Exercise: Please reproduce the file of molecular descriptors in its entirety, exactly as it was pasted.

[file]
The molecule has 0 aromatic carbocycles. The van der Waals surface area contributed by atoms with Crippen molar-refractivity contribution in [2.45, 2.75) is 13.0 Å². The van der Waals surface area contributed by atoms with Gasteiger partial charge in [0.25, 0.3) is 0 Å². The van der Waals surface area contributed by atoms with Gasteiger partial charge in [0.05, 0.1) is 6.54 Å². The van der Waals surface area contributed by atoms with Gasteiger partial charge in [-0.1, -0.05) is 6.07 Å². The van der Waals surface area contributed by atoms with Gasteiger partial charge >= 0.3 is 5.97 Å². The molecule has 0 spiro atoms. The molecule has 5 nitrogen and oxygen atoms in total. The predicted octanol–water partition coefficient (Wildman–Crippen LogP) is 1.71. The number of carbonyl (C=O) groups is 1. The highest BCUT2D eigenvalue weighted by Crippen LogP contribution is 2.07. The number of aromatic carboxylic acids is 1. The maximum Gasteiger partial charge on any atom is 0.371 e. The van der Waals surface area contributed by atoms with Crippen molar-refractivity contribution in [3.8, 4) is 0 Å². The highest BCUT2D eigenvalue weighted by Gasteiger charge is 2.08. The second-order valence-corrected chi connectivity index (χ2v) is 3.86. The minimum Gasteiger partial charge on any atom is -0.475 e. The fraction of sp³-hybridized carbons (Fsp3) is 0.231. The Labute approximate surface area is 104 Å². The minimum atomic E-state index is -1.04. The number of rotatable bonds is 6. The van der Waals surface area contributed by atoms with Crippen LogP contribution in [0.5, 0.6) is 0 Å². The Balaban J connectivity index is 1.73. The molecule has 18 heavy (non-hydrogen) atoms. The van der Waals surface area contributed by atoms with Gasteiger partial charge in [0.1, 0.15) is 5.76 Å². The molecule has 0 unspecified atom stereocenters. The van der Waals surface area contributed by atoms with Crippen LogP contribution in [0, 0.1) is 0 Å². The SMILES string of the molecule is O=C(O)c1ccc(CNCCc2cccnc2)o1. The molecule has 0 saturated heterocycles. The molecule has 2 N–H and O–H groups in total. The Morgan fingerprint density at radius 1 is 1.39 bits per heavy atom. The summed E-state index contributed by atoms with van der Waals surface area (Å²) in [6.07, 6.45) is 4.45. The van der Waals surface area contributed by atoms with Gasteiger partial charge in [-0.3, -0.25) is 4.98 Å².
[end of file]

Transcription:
The molecule has 0 aromatic carbocycles. The van der Waals surface area contributed by atoms with Crippen molar-refractivity contribution in [2.45, 2.75) is 13.0 Å². The van der Waals surface area contributed by atoms with Gasteiger partial charge in [0.25, 0.3) is 0 Å². The van der Waals surface area contributed by atoms with Gasteiger partial charge in [0.05, 0.1) is 6.54 Å². The van der Waals surface area contributed by atoms with Gasteiger partial charge in [-0.1, -0.05) is 6.07 Å². The van der Waals surface area contributed by atoms with Gasteiger partial charge >= 0.3 is 5.97 Å². The molecule has 0 spiro atoms. The molecule has 5 nitrogen and oxygen atoms in total. The predicted octanol–water partition coefficient (Wildman–Crippen LogP) is 1.71. The number of carbonyl (C=O) groups is 1. The highest BCUT2D eigenvalue weighted by Crippen LogP contribution is 2.07. The number of aromatic carboxylic acids is 1. The maximum Gasteiger partial charge on any atom is 0.371 e. The van der Waals surface area contributed by atoms with Crippen molar-refractivity contribution in [3.8, 4) is 0 Å². The highest BCUT2D eigenvalue weighted by Gasteiger charge is 2.08. The second-order valence-corrected chi connectivity index (χ2v) is 3.86. The minimum Gasteiger partial charge on any atom is -0.475 e. The fraction of sp³-hybridized carbons (Fsp3) is 0.231. The Labute approximate surface area is 104 Å². The minimum atomic E-state index is -1.04. The number of rotatable bonds is 6. The van der Waals surface area contributed by atoms with Crippen LogP contribution in [0.5, 0.6) is 0 Å². The Balaban J connectivity index is 1.73. The molecule has 18 heavy (non-hydrogen) atoms. The van der Waals surface area contributed by atoms with Gasteiger partial charge in [0.1, 0.15) is 5.76 Å². The molecule has 0 unspecified atom stereocenters. The van der Waals surface area contributed by atoms with Crippen LogP contribution in [0, 0.1) is 0 Å². The SMILES string of the molecule is O=C(O)c1ccc(CNCCc2cccnc2)o1. The molecule has 0 saturated heterocycles. The molecule has 2 N–H and O–H groups in total. The Morgan fingerprint density at radius 1 is 1.39 bits per heavy atom. The summed E-state index contributed by atoms with van der Waals surface area (Å²) in [6.07, 6.45) is 4.45. The van der Waals surface area contributed by atoms with Gasteiger partial charge in [-0.3, -0.25) is 4.98 Å².